March 16, 2011
Rulemaking Petition: Section 13 Beneficial Ownership Reporting Rules
Last week, Wachtell Lipton filed a rulemaking petition with the SEC regarding the beneficial ownership reporting rules found in Section 13(d) of the Securities Exchange Act of 1934. Although it’s becoming more common for NYC firms to submit comment letters on SEC proposals, it remains rare for one of those firms to submit a rulemaking petition. Here is an excerpt from Wachtell Lipton’s memo regarding the petition:
Our request highlights the urgent need to amend the existing reporting framework to keep pace with market realities and abuses, in particular by closing the Schedule 13D ten-day window between crossing the 5% disclosure threshold and the initial filing deadline, and adopting a broadened definition of “beneficial ownership” to fully encompass alternative ownership mechanisms. Recent maneuvers by activist investors both in the U.S. and abroad have demonstrated the extent to which current reporting gaps may be exploited, to the detriment of issuers, other investors, and the market as a whole.
The current ten-day window both deprives the investment community of material information and creates an opportunity for investors to engage in “stealth” acquisitions of significant positions to the detriment of their counterparties and issuers, and contrary to the purposes of the Williams Act. Accordingly, we recommend that the SEC require that the initial Schedule 13D filing be made within one business day following the crossing of the 5% ownership threshold, using the “prompt” disclosure standard that the SEC requires with respect to material amendments to existing Schedule 13D filings. In addition, in order to give time for the market and investors to assess Schedule 13D disclosures, we recommend that the SEC adopt a “cooling-off period” between the acquisition of 5% beneficial ownership until two business days after the initial Schedule 13D filing is made during which acquirers would be prohibited from acquiring additional beneficial ownership.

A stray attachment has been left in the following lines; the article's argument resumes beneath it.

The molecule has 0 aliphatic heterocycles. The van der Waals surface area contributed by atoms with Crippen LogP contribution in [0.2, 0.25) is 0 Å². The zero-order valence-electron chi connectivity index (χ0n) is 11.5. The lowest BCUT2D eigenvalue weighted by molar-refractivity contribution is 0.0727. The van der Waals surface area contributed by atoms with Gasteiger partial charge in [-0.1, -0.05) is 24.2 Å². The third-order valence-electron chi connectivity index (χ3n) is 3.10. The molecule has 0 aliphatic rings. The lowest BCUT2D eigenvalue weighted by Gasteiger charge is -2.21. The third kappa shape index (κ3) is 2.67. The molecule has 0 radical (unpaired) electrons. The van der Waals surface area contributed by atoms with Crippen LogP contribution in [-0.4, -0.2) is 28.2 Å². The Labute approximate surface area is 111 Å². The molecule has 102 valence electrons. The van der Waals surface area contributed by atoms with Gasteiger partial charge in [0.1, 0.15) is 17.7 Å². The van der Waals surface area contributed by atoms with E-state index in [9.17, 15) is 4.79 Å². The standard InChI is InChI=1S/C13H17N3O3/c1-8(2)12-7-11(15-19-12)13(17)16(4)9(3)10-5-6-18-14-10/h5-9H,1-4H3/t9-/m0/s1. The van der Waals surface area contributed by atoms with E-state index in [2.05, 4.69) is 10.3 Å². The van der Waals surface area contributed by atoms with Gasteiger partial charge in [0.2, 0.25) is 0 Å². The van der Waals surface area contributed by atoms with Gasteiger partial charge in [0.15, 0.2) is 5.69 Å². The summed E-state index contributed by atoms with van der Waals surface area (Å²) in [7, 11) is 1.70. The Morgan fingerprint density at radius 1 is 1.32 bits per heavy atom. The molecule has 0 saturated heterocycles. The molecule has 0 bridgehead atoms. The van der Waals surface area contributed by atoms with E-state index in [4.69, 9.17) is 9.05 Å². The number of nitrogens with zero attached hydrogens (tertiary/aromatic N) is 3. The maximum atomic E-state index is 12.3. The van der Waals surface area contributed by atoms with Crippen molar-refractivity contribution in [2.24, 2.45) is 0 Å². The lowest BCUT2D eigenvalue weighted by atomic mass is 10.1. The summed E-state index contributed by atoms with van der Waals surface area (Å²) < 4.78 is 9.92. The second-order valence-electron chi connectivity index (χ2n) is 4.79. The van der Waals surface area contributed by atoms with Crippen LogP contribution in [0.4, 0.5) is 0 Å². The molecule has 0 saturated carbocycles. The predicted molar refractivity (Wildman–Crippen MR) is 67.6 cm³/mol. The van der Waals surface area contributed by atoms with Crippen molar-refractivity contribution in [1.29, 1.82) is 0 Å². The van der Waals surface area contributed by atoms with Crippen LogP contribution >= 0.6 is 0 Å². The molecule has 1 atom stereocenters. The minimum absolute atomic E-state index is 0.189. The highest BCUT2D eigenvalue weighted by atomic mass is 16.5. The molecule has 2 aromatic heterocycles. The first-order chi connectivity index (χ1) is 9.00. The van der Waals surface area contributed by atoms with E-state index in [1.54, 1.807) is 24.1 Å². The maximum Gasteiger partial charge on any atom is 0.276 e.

Furthermore, the current definition of “beneficial ownership” under the Section 13 reporting rules is out of date and overly narrow, permitting activists to acquire significant influence and control while evading the 13D reporting requirements. To close this gap, and to keep pace with current market practices and disclosure regimes in other developed financial markets, we recommend that the SEC adopt a broad definition encompassing ownership of any derivative instrument which includes the opportunity, directly or indirectly, to profit or share in any profit derived from any increase in the value of the subject security.
We believe that these actions are necessary to further the smooth functioning and transparency of the U.S. securities markets and restore investor confidence. We urge the SEC to take prompt action to modernize the Section 13 rules consistent with the new authority granted by the Dodd-Frank Act.